Notes from the Romanian Peasant Museum…

Anamaria IUGA (ethnologist, Romanian Peasant Museum)
Carpets and the feminine (hi)story of a village
In the northern part or Romania, in Maramures, there is an official history that is telling, for centuries, about the brave deeds of the rulers and the peasants. Since the 1300, the Middle Ages documents, the “Maramures Diplomas” tell about rights that the locals have. But there is an “un-official” history of each village, told by the told by the textiles that are present in the houses, especially in the “good room”, the festive space of the peasant household. It is a feminine story of the village, told by the wool-threads.
Objects made by women have always been considered as representative for the community: the traditional clothes have particularities in every village, details in ornamentation, and colors, that the locals recognize as different from their own. For example, women wear, in front of their dresses, wool-aprons with black stripes that alternate with the ones in different colors. In each village, there are other colors that alternate, according to the community rules; and in every village, each age group has different variations of colors. Another example is the one of the woven bags, that are different, too, from village to village. This is how, when there are fairs, people, if they do not recognize the person, they can at least tell from which community he/she comes, by looking at his/her bag.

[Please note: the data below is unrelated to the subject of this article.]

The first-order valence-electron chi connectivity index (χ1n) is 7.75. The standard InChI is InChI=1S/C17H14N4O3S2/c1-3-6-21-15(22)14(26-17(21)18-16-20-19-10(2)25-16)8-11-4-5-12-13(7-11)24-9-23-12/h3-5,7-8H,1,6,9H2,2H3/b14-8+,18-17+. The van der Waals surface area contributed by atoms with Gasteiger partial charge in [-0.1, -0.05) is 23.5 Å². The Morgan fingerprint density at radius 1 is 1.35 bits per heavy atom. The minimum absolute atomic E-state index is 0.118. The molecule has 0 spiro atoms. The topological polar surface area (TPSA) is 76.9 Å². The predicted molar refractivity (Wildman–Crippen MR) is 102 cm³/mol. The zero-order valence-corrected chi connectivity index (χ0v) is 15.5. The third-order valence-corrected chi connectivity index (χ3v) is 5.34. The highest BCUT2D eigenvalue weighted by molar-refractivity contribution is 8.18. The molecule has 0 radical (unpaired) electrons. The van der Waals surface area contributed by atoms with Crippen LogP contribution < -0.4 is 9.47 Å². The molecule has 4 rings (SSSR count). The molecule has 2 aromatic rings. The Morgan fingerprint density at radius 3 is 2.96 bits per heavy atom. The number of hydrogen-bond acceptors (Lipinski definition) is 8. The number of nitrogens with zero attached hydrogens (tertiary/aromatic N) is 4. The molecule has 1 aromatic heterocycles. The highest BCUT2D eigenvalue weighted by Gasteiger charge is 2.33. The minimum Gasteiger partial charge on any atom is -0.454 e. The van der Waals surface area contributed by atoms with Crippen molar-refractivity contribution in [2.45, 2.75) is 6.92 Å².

Objects, especially textiles, are representative for the family: in the festive room there are carpets and rugs everywhere, but mainly on the “ruda” (a wooden beam where textiles are exposed in a special order that differs from village to village). Richer in textiles the “ruda” is, the richer the family and well situated socially, too.
The same carpets, though, tell also the story of the family: objects are intertwined with the life of their creators and users. The stories that women tell when talking about the dowry they created themselves give an impression about the importance of all these textiles. Firstly, carpets are inherited; they are transmitted from generation to generation with the dowry. Mainly, the first girl to marry takes the “ruda” that her mother has received from her parents. And sometimes, there are carpets on the “ruda” that have been transmitted on a feminine side for several generations, even from grand-mothers. In one room, one can find the story of two or even three generations of women. Their memory is continued with the dowry and the objects that it contains. Some women start their own history “written” in the carpets: they weave and prepare their own dowry before they get married, without any other help than the one of their mothers or sisters, who is waving together with them.
Also, textiles tell the (hi)story of the native village: women that marry in other villages, in their new “good room” they have the “ruda” exposed with all the textiles that they have brought from their village, often completely different from the way the “ruda” is “dressed” in the community where they live in now.